Simply put, a fat character who can maneuver like a gymnast, sprint like an Olympic runner, or kick your ass like Bruce Lee, despite being... you know... fat. These characters are also usually Lightning Bruisers, although Fragile Speedsters are not unheard of. May intersect with Stout Strength for characters who aren't actually fat, but rather very musclebound. Originally just made to subvert the idea of Mighty Glacier.
Almost always male, probably due to the media reluctance to ever depict a female of less than average mainstream attractiveness.
Sometimes Truth in Television, since body fat has little bearing on muscle or flexibility – the correlation is between fat and lack of exercise, so someone who exercises but still eats a ton can end up like this. For example, sumo wrestlers. Moreover, mass x acceleration = force, so as long as someone can move effectively, more mass means more powerful strikes when they hit you. (In fictional works, the talent will often be humorously explained by way of the fact that, well, round people "roll" really easily, and thus will be good at basic tumbling.)
Compare Kevlard, which often goes hand-in-hand with this trope and Stout Strength, where the fat guy is strong rather than agile. Due to both, an acrofatic character is more often than not a Lightning Bruiser. The person who is this may be a Heavyworlder, explaining some of it. Glacier Waif is the inverse. A very good way to establish a character as Big Fun.
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Subverted in the Dragon Ball franchise, because every notable fighter in the series in that show are fast and agile whether they're fat or slender. The ones who do play the trope straight, however, are:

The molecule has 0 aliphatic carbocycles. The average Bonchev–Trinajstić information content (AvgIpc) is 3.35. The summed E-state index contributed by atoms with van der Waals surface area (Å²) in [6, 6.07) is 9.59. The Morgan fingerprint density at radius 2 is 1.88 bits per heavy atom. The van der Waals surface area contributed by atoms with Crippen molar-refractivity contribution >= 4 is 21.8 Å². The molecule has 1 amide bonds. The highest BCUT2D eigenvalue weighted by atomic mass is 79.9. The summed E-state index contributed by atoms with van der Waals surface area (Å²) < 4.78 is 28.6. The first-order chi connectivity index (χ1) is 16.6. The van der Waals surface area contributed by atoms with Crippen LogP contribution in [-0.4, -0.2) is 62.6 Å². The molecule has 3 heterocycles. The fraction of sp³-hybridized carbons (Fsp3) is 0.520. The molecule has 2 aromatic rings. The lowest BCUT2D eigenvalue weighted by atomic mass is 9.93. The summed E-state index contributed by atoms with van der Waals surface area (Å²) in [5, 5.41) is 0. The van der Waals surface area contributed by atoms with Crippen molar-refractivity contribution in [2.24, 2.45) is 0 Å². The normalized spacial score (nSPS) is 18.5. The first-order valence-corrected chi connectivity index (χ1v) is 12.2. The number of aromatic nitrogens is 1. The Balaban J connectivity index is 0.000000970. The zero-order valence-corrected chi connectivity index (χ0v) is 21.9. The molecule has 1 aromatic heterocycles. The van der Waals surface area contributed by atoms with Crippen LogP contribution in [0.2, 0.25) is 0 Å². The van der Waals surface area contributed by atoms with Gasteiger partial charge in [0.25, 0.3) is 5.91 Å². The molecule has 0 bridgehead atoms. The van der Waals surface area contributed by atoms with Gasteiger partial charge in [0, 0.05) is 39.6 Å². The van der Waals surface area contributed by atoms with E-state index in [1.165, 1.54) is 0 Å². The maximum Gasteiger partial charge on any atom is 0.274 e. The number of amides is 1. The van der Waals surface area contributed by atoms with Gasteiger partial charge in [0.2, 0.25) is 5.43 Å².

Pintar in the tournament arc of Dragon Ball Z. (It didn't help him.)
Subverted with Fat Gotenks. Everyone thought that he was going to be comparable to the played-straight Majin Buu, but he couldn't even run a few steps.
Mazinger Z: Boss. He was pretty fat, but he could be fast when he wanted or if he needed. Combine that with him being strong and sturdy, and he could deliver a good beating to anyone (except Kouji, much to his chagrin and disgust). He also showed up in the sequels (Great Mazinger and UFO Robo Grendizer).
Yu-Gi-Oh! GX has Pharaoh, Daitokuji-sensei's cat. Despite his bulk, he's pretty fast and strong.
In Yu-Gi-Oh! ZEXAL, Yuma's pal Tetsuo is like this. He's a big, bulky, fat guy, but he can ride a skateboard at ludicrous speed and deliver a powerful jumping uppercut to a giant robot
Another fat cat is Rhett Butler/Hercules from Sailor Moon, who saves Luna twice from a large gang of stray cats in one episode. The 3rd time was when Zoisite turns him into the monster-cat Youma called Bakene, and, despite destructive intention like the other Youma, saves Luna from falling.
Choji Akimichi (as well as the whole Akimichi clan) from Naruto; there are definitely faster ninja but they've never had trouble with the giant leaps or other acrobatics expected of them.
In Basilisk Josuke is the fattest character in the cast, but he's also a really fast, speedy ninja (mainly because he's a sort of balloon man, hence almost weightless).
Tongpu, a.k.a. (Mad) Pierrot from Episode 20: Pierrot le Fou of Cowboy Bebop, the maniacally grinning rogue assassin. However, it's not clear how much of it is actual fat, and how much is an anti-grav suit. Or the absurd amount of hardware he's packed into his coat, ranging from hand grenades and shotguns to a frikkin' ROCKET LAUNCHER.
Buccha from Air Gear though somewhat of a subversion as he's not technically fat. There's little actual fat on his body, what he does have however is a huge volume of blood, which concentrates mostly on his belly, and when required it floods his muscles. During said moments he has a much leaner, more muscular body
Bleach: The first five seated officers of the Gotei 13 Second Division each control one of the five units of the separate Secret Remote Squad (ie, ninjas). The Covert Ops second unit requires great talent in Super Speed to carry out its missions and its leader is the Second Division lieutenant, Marechiyo Omaeda. Omaeda is a lazy, overweight, wealth-obsessed food-junkie, who appears to be holding his position solely by virtue of family connections. Except that Obfuscating Stupidity is one of his favourite tactics: when this man starts fighting seriously, he makes high-speed combat acrobatics look easy. Ironically enough, he's faster, but weaker than most other lieutenants.